But, Obama is different. Senate majority leader Mitch McConnell so decreed in 2008 that the primary function of the Republicans would be to block whatever Obama wants, even if it is good for the country.

So the past two weeks, the clowns were juggling attacks not only on a sitting president who isn’t eligible to run for any more terms, and Hillary Clinton and Bernie Sanders, the two leading Democrats for the presidential nomination, but also on their own leading candidates, who are daily proving that hype will always trump the truth in a presidential election.

In Wisconsin, Trump demanded that Ohio Gov. Kasich drop out of the race, arguing that Kasich couldn’t get the nomination, even if he won every one of the remaining primaries. Kasich, a conservative who appears to be a moderate in a party that has been skunk-sprayed irrational by its Tea Party wing, declined Trump’s offer.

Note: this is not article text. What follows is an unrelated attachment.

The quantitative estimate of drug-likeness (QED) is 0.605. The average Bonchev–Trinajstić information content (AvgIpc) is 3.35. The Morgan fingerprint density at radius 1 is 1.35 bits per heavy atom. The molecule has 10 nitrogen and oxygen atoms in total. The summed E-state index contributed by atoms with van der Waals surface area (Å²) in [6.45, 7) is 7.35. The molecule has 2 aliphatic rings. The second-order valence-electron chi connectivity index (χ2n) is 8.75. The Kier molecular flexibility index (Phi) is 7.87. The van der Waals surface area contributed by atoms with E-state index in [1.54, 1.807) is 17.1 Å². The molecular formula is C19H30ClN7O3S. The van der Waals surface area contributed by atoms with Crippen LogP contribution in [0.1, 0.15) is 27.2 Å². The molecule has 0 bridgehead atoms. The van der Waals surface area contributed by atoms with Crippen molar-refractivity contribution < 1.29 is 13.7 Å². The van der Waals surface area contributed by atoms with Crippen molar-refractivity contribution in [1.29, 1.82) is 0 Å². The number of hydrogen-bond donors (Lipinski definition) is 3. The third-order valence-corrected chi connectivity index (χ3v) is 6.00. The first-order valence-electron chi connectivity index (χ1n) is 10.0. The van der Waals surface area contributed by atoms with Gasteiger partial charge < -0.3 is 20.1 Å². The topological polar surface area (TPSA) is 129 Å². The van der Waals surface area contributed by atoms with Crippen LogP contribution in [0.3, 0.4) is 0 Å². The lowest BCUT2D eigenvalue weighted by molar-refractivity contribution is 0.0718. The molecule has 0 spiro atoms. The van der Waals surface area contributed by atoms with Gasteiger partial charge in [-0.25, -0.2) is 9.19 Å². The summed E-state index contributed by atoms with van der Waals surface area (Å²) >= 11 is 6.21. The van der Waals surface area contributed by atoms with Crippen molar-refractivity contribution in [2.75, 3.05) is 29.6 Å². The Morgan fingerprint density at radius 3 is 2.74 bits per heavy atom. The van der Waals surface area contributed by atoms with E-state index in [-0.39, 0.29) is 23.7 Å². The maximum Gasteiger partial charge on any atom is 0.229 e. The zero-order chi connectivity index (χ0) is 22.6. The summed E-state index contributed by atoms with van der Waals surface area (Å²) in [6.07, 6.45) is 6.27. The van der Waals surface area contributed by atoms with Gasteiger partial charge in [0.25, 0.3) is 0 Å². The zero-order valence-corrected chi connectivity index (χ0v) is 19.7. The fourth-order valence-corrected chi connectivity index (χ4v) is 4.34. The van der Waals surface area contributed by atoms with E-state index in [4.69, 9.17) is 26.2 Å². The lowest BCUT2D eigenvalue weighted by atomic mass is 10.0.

So far, Clinton and Sanders have focused primarily upon policy issues and not resorted to bar room politics. If either expects to win the election, they now need to focus upon the greater issues of a campaign—their opponent’s appearance.

[Dr. Brasch, an award-winning journalist who has covered politics at all levels for more than 40 years, is also the author of 21 books. His latest book is Fracking America: Sacrificing Health and the Environment for Short-Term Economic Benefit.]